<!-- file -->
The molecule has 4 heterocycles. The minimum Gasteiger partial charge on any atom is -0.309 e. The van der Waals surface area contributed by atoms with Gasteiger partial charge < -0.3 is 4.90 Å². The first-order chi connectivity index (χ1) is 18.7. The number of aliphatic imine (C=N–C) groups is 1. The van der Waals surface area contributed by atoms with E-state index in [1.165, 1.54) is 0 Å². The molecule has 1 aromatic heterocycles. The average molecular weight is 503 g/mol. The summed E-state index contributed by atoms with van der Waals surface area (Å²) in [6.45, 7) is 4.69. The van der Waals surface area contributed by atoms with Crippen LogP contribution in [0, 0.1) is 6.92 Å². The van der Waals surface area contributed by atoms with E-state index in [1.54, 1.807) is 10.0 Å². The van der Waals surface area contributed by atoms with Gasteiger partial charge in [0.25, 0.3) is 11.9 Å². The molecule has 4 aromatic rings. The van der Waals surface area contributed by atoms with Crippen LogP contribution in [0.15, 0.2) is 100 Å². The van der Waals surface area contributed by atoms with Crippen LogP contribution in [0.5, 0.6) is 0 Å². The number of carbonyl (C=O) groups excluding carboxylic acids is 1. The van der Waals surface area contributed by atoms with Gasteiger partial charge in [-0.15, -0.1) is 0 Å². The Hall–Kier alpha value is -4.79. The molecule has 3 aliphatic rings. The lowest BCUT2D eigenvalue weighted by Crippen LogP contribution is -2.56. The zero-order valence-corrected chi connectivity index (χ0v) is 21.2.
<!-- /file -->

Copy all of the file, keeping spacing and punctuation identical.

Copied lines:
The molecule has 4 heterocycles. The minimum Gasteiger partial charge on any atom is -0.309 e. The van der Waals surface area contributed by atoms with Gasteiger partial charge < -0.3 is 4.90 Å². The first-order chi connectivity index (χ1) is 18.7. The number of aliphatic imine (C=N–C) groups is 1. The van der Waals surface area contributed by atoms with E-state index in [1.165, 1.54) is 0 Å². The molecule has 1 aromatic heterocycles. The average molecular weight is 503 g/mol. The summed E-state index contributed by atoms with van der Waals surface area (Å²) in [6.45, 7) is 4.69. The van der Waals surface area contributed by atoms with Crippen LogP contribution in [0, 0.1) is 6.92 Å². The van der Waals surface area contributed by atoms with E-state index in [1.54, 1.807) is 10.0 Å². The van der Waals surface area contributed by atoms with Gasteiger partial charge in [0.25, 0.3) is 11.9 Å². The molecule has 4 aromatic rings. The van der Waals surface area contributed by atoms with Crippen LogP contribution in [0.15, 0.2) is 100 Å². The van der Waals surface area contributed by atoms with Crippen LogP contribution in [0.5, 0.6) is 0 Å². The number of carbonyl (C=O) groups excluding carboxylic acids is 1. The van der Waals surface area contributed by atoms with Gasteiger partial charge in [-0.15, -0.1) is 0 Å². The Hall–Kier alpha value is -4.79. The molecule has 3 aliphatic rings. The lowest BCUT2D eigenvalue weighted by Crippen LogP contribution is -2.56. The zero-order valence-corrected chi connectivity index (χ0v) is 21.2.